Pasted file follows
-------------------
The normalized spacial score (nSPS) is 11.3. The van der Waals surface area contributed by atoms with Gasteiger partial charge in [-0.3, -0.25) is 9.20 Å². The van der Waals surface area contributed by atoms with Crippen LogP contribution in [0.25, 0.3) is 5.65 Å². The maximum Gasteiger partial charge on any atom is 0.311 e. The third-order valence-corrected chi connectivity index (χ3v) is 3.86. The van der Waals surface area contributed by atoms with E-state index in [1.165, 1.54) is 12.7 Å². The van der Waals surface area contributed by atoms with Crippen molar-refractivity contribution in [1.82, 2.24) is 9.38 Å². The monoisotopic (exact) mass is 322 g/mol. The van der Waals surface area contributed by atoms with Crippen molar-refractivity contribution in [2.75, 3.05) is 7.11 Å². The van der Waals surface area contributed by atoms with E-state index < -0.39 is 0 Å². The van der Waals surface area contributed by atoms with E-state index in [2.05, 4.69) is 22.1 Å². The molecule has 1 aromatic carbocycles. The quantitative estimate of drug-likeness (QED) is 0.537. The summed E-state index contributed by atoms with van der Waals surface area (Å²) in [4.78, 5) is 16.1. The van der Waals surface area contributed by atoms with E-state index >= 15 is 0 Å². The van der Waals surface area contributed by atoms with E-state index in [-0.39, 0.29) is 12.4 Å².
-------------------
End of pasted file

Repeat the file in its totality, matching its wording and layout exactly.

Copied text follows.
The normalized spacial score (nSPS) is 11.3. The van der Waals surface area contributed by atoms with Gasteiger partial charge in [-0.3, -0.25) is 9.20 Å². The van der Waals surface area contributed by atoms with Crippen LogP contribution in [0.25, 0.3) is 5.65 Å². The maximum Gasteiger partial charge on any atom is 0.311 e. The third-order valence-corrected chi connectivity index (χ3v) is 3.86. The van der Waals surface area contributed by atoms with E-state index in [1.165, 1.54) is 12.7 Å². The van der Waals surface area contributed by atoms with Crippen molar-refractivity contribution in [1.82, 2.24) is 9.38 Å². The monoisotopic (exact) mass is 322 g/mol. The van der Waals surface area contributed by atoms with Crippen molar-refractivity contribution in [2.75, 3.05) is 7.11 Å². The van der Waals surface area contributed by atoms with E-state index < -0.39 is 0 Å². The van der Waals surface area contributed by atoms with E-state index in [2.05, 4.69) is 22.1 Å². The molecule has 1 aromatic carbocycles. The quantitative estimate of drug-likeness (QED) is 0.537. The summed E-state index contributed by atoms with van der Waals surface area (Å²) in [4.78, 5) is 16.1. The van der Waals surface area contributed by atoms with E-state index >= 15 is 0 Å². The van der Waals surface area contributed by atoms with E-state index in [-0.39, 0.29) is 12.4 Å².